Who taught you to hunt?

Posted: December 1, 2019

By Tony Young, Fish and Wildlife Conservation Commission

father pointing and guiding son on first deer hunt

As Christmas nears, celebrating a sense of community will be top of mind for many. For the hunting community, it’s a wonderful time to remember those who introduced us to hunting. And the holiday gives us a great opportunity to pay it forward by taking someone hunting, whether a neighbor, friend, family member or co-worker.

There are many people who didn’t grow up hunting but as adults became interested in experiencing it and enjoying the benefits of eating healthy, organic protein. Denise Helms, president of the Florida chapter of the National Wild Turkey Federation, is a perfect example. She didn’t go on her first hunt until she was 24 years old when a friend invited her to go turkey hunting on public land.

“I’m game for anything, so I went along,” Helms says. “I just like being outdoors.”

Helms loved the experience of sitting in a homemade palmetto blind, taking in the sunrise through an oak hammock and hearing wild turkeys gobble for the first time.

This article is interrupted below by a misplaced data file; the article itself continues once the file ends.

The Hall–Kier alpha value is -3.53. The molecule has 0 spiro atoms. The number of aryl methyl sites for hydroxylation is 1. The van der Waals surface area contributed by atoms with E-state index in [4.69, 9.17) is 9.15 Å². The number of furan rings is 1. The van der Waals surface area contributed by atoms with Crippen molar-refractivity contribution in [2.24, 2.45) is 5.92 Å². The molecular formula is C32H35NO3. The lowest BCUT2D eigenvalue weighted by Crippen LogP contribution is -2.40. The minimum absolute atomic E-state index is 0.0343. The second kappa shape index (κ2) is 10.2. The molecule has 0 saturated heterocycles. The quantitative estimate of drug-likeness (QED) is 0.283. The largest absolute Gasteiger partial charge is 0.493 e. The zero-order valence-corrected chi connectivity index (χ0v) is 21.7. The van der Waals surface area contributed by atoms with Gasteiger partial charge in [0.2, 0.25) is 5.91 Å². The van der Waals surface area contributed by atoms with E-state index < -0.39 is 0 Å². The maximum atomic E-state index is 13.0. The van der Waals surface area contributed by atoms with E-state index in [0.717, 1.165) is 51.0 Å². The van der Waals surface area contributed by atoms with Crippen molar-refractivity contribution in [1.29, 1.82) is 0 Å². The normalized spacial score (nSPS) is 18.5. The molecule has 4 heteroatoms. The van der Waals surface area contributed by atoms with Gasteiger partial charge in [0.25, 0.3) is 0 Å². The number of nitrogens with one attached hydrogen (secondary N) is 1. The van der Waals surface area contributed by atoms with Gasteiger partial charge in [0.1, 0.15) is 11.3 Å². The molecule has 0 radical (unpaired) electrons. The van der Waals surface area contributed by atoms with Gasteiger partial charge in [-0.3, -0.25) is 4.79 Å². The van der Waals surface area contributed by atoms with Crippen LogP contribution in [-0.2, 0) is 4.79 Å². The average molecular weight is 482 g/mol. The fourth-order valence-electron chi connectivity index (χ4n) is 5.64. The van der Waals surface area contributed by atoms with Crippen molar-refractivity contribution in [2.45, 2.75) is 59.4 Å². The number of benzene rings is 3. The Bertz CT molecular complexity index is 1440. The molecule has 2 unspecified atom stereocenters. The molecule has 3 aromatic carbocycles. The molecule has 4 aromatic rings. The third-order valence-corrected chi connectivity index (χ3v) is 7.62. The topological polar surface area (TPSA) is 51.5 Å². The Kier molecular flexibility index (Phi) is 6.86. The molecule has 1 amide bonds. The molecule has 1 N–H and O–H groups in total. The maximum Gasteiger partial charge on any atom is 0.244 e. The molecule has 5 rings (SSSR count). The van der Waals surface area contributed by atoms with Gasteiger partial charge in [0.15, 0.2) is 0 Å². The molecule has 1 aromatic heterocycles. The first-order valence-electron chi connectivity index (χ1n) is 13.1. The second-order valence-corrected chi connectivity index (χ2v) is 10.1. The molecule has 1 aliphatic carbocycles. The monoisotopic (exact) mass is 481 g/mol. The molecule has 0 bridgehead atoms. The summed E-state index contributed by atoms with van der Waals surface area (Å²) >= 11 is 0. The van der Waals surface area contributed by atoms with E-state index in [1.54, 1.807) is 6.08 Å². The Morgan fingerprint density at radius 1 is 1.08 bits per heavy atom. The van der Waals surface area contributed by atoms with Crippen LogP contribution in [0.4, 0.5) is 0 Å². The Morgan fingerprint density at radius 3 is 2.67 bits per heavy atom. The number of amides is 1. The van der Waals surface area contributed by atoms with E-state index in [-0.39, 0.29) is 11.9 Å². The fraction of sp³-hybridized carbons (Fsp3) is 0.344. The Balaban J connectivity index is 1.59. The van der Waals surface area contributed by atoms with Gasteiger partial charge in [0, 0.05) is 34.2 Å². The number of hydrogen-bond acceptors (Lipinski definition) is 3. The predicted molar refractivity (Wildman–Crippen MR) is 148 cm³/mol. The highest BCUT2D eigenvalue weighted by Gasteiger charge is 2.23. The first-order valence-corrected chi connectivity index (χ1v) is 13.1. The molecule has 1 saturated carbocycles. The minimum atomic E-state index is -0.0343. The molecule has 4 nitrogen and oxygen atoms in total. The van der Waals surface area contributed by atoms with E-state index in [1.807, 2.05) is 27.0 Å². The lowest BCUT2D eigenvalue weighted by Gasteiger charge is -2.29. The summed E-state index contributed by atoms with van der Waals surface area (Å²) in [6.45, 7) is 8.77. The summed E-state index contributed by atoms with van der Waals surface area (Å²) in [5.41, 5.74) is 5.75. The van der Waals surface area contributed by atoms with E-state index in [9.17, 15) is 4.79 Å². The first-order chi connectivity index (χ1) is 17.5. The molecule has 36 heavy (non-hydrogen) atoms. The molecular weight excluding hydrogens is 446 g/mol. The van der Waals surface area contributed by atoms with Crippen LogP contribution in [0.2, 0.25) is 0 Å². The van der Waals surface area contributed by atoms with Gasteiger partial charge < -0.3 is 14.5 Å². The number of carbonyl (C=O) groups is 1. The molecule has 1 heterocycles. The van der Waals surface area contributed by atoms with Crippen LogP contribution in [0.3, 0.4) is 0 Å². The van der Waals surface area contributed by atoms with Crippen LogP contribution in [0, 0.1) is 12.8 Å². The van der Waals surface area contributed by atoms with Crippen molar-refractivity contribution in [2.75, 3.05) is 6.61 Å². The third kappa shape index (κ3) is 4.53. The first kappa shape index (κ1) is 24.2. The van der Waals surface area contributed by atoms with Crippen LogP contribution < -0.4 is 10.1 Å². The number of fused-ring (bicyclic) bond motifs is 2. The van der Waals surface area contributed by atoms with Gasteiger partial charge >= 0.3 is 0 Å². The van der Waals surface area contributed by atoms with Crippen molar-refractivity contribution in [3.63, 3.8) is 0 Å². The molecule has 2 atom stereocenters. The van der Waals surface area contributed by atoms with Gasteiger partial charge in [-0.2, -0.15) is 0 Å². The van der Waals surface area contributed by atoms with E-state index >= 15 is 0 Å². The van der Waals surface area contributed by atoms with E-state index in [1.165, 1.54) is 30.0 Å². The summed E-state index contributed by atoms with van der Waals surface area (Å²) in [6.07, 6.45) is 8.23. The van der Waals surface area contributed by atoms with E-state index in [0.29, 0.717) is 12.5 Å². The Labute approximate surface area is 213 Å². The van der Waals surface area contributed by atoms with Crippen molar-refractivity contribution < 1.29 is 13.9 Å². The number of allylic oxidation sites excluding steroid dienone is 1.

“Country singer Eric Church says it best with his lyric, ‘Walking barefoot through the mud will knock the rust right off your soul,’” Helms says. “And so does being in the woods.”

However, Helms didn’t immediately catch the hunting bug. She married and moved to Colorado, and it wasn’t until she moved back to the Sunshine State 12 years later that she had the opportunity to go hunting again. In 2008, she harvested her first turkey, deer and wild hog.

By engaging herself in hunting, Helms has gained a whole new family.

“Acquaintances turned into friends who turned into family – people who care about conservation support me incorporating hunting into my life and help me succeed,” Helms says. “It’s a great feeling having mentors like that who I can learn from.”

Helms admits she’s not a hunting master yet, so she hasn’t personally guided anyone on a hunt. But she’s been doing her part in passing down the hunting tradition by volunteering with her local NWTF chapter and serving on its board since 2011. Helping plan and host a Women in the Outdoors event further ignited her passion for hunting.

“I feel like what I’m doing is making a difference at all levels, and I like that,” Helms says.

This story originally ran on the Florida Fish and Wildlife Conservation Commission website on Nov. 5, 2015.